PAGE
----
Bernard and Ida Johnson.
Anton Johnson immigrated from Minneapolis, Minnesota to Big River in March, 1916. He obtained a job as an edgerman with the Big River Lumber Company. In May, after receiving his job, Anton sent for his wife Georgina and their family. Anton worked in the mill until the fire of 1919, which destroyed it. Anton appears to have had a good knowledge for business. He and four other men rallied together to form the Big River Development Company. They bought the entire town. Anton owned one quarter of the town including the theatre. In 1930, Anton's home was destroyed by a fire. He then moved his family to a farm on the edge of town. Anton died in 1956. Georgina lived to a ripe old age of ninety four. Anton and Georgina had three daughters; Madeline, Eva and Hazel and two sons: Clarence and Charles. When the mill dismantled, in 1919, and moved to The Pas, Charles moved with it.
Charles Johnson married Edith Morrish in The Pas in 1921. While residing in The Pas, Edith gave birth to their second oldest child, Bernard, on April 24, 1923. The Johnson family left The Pas and resided in Crooked Creek for awhile, and then moved to Big River.
Bernard Johnson first began working in Dore Lake as a fisherman, at the age of fifteen. In 1938, he was employed with Erick Swanson. In 1941, he left Big River to join the armed forces. Bernard served in the infantry with the Queen's Own Cameron Highlanders, during World War Two. He fought in continental Europe and returned to Canada in 1946.
In 1951, Bernard married Ida LaFontaine. Alfred Lafontaine (Ida's father), was born at McDowell, Saskatchewan in 1894. Alfred married Erma Metzger on August 31, 1919 in Radisson, Saskatchewan. Alfred and Erma made a home in Rabbit Lake, Saskatchewan. Alfred did some bush work, trapping, hunting and other odd jobs to support his wife and family of nine children. Ida was the sixth child born to Alfred and Erma, on January 7, 19?? at Rabbit Lake. In 1936, Alfred moved his family to Green Mantle, Saskatchewan. Ida received most of her education in Big River. As a young girl Ida worked at the fish plant in Dore Lake.
During their early years together, Ida and Bernard lived in Big River. During the winter and summer fishing season, they lived in Dore Lake, where Bernard commercial fished for a living. The first winter of their marriage they lived in Tom McBride's cabin. They then purchased Swanson's camp and lived there during winter fishing and at the fish plant at Murry's Point, during summer fishing.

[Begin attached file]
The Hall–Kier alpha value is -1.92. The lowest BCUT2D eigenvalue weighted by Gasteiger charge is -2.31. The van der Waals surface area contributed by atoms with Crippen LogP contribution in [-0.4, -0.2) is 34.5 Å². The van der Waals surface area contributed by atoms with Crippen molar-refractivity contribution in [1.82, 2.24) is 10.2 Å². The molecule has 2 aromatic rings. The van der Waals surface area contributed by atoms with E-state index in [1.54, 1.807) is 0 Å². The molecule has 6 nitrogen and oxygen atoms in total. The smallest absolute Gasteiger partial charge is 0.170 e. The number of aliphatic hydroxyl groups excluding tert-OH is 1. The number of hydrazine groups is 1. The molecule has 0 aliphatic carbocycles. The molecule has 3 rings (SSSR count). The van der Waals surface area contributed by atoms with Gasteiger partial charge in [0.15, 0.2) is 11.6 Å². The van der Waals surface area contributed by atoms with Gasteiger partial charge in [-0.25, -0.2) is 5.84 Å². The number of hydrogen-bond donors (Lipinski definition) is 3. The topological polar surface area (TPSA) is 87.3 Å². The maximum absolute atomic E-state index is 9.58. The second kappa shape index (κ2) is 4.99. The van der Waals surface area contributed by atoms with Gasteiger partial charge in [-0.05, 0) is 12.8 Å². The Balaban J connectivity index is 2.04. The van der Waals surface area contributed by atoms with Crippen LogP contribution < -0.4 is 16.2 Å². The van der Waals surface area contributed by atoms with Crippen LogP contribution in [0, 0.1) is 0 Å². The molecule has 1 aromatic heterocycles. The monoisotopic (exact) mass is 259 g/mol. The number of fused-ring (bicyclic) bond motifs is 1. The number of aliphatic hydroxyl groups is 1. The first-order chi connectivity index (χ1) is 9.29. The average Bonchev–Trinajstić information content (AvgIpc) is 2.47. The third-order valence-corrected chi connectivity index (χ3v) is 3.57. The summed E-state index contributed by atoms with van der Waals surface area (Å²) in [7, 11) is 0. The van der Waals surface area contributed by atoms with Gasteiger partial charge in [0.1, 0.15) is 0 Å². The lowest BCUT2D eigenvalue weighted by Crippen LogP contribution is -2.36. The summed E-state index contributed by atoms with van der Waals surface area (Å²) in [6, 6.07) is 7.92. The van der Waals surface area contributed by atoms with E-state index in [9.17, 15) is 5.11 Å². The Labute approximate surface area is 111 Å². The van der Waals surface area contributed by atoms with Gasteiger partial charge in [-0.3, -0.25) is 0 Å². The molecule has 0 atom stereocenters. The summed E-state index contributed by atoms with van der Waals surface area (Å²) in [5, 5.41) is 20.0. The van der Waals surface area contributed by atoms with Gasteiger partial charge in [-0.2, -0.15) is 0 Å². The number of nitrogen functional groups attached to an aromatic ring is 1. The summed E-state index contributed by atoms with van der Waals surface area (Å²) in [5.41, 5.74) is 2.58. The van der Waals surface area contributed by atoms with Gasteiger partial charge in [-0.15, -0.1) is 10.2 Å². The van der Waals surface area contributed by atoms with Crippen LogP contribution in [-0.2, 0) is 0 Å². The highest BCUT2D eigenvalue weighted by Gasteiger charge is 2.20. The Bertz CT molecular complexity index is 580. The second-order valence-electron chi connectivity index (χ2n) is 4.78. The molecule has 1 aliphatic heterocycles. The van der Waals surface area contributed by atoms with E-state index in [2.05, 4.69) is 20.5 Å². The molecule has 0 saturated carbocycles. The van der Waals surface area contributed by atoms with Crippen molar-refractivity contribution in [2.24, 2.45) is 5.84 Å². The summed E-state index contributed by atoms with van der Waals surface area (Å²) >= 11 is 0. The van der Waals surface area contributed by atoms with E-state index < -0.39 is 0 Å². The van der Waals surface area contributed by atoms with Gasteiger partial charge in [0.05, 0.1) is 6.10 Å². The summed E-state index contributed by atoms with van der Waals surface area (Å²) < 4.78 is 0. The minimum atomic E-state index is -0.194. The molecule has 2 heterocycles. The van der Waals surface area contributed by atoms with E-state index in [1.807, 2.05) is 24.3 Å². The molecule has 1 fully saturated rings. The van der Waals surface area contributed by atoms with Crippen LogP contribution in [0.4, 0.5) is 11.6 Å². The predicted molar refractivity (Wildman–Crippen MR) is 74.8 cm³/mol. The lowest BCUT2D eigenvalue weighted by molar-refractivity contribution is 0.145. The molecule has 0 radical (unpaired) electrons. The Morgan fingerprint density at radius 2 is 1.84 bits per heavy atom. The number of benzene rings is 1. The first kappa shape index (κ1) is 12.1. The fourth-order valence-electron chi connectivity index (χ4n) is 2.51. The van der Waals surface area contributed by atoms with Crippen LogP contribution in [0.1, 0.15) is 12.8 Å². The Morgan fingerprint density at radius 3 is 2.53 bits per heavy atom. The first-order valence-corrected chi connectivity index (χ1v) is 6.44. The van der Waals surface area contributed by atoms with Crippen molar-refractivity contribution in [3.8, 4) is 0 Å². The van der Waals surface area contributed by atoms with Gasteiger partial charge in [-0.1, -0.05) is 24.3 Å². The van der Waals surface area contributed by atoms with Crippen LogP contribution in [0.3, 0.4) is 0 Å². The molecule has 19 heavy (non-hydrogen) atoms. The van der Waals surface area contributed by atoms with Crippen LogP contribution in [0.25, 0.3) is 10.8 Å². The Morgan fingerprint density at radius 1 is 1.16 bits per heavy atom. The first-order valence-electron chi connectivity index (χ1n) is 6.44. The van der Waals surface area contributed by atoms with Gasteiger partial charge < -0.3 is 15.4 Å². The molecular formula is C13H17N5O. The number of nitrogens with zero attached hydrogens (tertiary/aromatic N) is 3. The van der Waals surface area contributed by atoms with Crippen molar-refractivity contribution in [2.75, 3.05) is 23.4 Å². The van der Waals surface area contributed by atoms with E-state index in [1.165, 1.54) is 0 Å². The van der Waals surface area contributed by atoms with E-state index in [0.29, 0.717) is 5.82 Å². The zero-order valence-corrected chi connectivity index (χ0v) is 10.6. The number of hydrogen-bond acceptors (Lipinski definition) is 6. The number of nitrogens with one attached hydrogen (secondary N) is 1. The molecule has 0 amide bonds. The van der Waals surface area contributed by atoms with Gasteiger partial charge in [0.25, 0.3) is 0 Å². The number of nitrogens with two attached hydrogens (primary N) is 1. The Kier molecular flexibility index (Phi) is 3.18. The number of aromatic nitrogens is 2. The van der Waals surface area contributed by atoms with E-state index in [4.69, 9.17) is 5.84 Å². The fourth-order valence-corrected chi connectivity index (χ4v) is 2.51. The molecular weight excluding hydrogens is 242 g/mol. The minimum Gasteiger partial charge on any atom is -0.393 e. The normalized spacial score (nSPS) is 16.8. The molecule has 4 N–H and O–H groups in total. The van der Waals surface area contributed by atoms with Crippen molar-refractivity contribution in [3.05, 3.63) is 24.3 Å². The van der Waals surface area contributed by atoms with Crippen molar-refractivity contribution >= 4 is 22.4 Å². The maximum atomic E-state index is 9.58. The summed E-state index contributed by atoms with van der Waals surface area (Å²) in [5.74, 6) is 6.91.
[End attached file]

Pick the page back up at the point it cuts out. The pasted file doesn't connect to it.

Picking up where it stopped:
In 1961, they bought Erick Viden's mink ranch and had their present home built in 1965, by Del Joncas. Bernard and Ida sold their home in Big River in 1962 and moved permanently to Dore Lake.
Bernard and Ida have five children. Wayne went to Prince George, British Columbia, where he met and married Janet Ermel. They have two sons: Jason and Trevor. Jordon moved to Saskatoon and married Shirley Anderson. They have two children; Janell and Thomas. Maxine moved to Big River and married Bill Gerow. They have two daughters: Regine and Erin. Stewart resides in Big River and Lisa their youngest child resides in Dore Lake.
Bernard Johnson (left) and Tom McBride (right),
standing by the Old Fish Plant, August, 1951.
Mr. and Mrs. Robert Snell, Ida May Johnson and Maxine Johnson,
standing at the end of Bernard Johnson's Point.
Ole Skivik was among the first group of men to commercial fish on Dore Lake. He was born in Norway in 1893, and immigrated to Canada at the turn of the century. In 1915, Ole operated a fish camp on Dore Lake. In 1919, he moved back to Norway. In 1921, he returned to Canada with his wife Mary and established a fish camp, at the North End of Dore. Ragwal Anderson resided with the Skivik's at the North End.
In 1924, Ole bought George Mirasty's place at the South End of Dore Lake and established one of the best stopping places in the north. In 1937, he sold his stopping place to Harry Husak and moved back to Norway. In Norway, Ole and his wife operated a store. When World War II broke out, Ole and Mary sold their store and returned to Canada. They settled in Vancouver, British Columbia. Mary died two years later and was buried at New Westminster Cemetery.